Bars are often understaffed, which places a heavy burden on the shoulders of employees. Many bar owners run a tight ship, but it is often forgotten that the staff are the first to absorb their decisions. Taking time off or calling in sick can be a tough decision to make, knowing that your colleagues will have to work a person short. Furthermore, a lot of bartenders only get paid hourly, a lot of them off the books, and foreigners consider themselves lucky just to have health insurance through work. Every sick day means lost income. Bartenders are therefore often faced with a lack of financial and professional stability, and limited opportunities to take time off to take care of themselves.
This lack of stability can have an even greater impact on bartenders with pre-existing mental health conditions. For those bartenders, it is even harder to create a steady and secure environment in which they’re comfortable enough to establish a routine through which their symptoms can be tempered, and managed.
Working with one’s passion can be a double edged sword, especially for someone with mental health issues. It can be incredibly difficult to switch off, and make room for a healthy personal life outside of bartending. It is tempting to become completely consumed by the bar industry, at the expense of mental well-being. Making a conscious decision to recharge one’s batteries is essential, and not doing so can increase the risk of burning out or worsen symptoms of mental illness.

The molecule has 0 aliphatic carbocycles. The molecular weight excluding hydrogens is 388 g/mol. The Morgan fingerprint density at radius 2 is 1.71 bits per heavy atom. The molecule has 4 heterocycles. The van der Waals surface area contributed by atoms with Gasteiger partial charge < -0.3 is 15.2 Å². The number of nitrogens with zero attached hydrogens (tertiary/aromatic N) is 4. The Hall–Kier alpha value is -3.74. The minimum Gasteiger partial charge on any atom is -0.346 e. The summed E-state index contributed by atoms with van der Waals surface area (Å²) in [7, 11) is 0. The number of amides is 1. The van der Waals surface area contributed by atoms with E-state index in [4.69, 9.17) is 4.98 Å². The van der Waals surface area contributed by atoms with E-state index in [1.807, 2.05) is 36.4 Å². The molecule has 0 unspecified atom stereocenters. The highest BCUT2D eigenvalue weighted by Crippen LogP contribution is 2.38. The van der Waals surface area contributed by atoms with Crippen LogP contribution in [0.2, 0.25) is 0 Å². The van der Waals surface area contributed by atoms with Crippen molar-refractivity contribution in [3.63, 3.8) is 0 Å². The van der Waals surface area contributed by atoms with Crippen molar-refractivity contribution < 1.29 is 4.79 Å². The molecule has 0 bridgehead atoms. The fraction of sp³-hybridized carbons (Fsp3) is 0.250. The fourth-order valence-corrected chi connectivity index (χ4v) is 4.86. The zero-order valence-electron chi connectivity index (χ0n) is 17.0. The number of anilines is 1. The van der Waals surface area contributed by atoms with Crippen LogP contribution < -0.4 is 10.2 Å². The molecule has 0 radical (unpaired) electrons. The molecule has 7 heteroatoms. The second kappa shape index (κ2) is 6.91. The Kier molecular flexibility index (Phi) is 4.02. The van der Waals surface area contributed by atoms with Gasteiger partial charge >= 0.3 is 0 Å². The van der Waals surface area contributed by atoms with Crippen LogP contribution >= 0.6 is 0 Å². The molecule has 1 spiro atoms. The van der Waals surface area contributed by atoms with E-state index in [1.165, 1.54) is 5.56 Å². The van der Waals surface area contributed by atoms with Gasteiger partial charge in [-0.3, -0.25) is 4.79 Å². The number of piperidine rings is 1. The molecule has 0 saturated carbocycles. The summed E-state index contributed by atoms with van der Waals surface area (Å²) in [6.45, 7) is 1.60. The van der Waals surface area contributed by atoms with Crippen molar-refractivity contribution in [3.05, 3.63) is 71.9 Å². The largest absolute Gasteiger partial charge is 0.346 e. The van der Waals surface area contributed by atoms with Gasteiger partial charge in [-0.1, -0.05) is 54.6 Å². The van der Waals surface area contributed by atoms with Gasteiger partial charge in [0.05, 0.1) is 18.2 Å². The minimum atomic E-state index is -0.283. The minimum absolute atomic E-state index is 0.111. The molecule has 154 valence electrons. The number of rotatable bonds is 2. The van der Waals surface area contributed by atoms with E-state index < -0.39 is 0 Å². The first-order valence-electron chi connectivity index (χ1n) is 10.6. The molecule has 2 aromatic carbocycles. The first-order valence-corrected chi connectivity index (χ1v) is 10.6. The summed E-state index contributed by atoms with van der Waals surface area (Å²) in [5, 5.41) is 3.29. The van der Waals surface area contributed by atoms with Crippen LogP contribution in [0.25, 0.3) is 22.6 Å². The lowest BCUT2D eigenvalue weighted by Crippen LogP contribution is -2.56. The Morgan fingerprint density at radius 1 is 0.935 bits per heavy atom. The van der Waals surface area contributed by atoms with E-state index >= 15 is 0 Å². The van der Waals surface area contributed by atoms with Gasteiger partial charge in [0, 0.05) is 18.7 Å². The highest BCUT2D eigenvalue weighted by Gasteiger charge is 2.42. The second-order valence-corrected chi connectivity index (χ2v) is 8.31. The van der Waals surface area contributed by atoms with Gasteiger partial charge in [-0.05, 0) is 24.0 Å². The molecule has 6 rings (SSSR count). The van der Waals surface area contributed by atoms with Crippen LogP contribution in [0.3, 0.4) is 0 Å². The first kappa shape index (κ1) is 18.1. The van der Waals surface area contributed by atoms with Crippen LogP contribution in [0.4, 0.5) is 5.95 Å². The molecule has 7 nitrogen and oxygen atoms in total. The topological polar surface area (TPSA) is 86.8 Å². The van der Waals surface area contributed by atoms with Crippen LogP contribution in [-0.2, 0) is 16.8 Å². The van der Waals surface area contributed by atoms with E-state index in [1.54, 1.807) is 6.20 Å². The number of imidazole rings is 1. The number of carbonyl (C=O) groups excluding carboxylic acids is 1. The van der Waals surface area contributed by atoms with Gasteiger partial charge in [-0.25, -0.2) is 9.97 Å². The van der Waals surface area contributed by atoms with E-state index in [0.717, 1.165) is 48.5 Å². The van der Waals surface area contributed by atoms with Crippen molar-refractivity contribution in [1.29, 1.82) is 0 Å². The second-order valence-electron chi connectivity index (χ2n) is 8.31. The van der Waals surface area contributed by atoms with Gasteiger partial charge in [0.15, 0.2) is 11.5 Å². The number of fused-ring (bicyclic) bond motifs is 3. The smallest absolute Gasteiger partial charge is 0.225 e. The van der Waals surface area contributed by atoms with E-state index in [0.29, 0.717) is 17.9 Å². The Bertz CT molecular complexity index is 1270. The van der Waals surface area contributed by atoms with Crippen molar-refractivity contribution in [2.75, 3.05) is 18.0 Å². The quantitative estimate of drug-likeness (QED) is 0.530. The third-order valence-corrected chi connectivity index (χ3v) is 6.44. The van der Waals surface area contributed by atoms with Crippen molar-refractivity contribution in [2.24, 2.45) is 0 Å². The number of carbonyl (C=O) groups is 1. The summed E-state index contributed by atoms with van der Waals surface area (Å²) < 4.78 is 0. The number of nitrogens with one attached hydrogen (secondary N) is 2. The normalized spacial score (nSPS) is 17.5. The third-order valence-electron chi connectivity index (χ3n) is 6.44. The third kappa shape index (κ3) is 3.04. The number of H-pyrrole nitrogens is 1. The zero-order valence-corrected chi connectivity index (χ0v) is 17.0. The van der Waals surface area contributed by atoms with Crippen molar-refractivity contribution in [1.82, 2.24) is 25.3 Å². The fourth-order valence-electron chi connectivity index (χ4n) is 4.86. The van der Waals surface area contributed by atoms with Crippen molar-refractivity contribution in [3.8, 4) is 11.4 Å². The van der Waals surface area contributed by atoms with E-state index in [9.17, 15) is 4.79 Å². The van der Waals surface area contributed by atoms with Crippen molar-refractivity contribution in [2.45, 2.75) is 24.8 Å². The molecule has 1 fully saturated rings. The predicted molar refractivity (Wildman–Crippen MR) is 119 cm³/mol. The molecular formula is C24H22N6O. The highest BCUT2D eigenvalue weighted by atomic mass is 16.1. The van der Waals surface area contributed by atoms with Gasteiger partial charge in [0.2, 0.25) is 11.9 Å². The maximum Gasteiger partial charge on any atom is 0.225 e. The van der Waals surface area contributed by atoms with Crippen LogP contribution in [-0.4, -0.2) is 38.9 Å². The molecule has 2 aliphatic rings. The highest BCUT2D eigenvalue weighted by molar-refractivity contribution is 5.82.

Given all this, what is it that attracts people to an industry which can be so detrimental to mental health and well-being?
The Positive Influence Of The Bar Industry
Of course, it’s not all darkness and despair.
The bar industry can also be a comforting place. There is a strong sense of community provided by the countless events and workshops. Bartending is built on passion and interest, and we share our drive and excitement with our colleagues. There is a lot of mutual support – we tell our stories, frustrations and joys with those who share the same lifestyle. It may be frantic, but it’s a lifestyle we just can’t do without.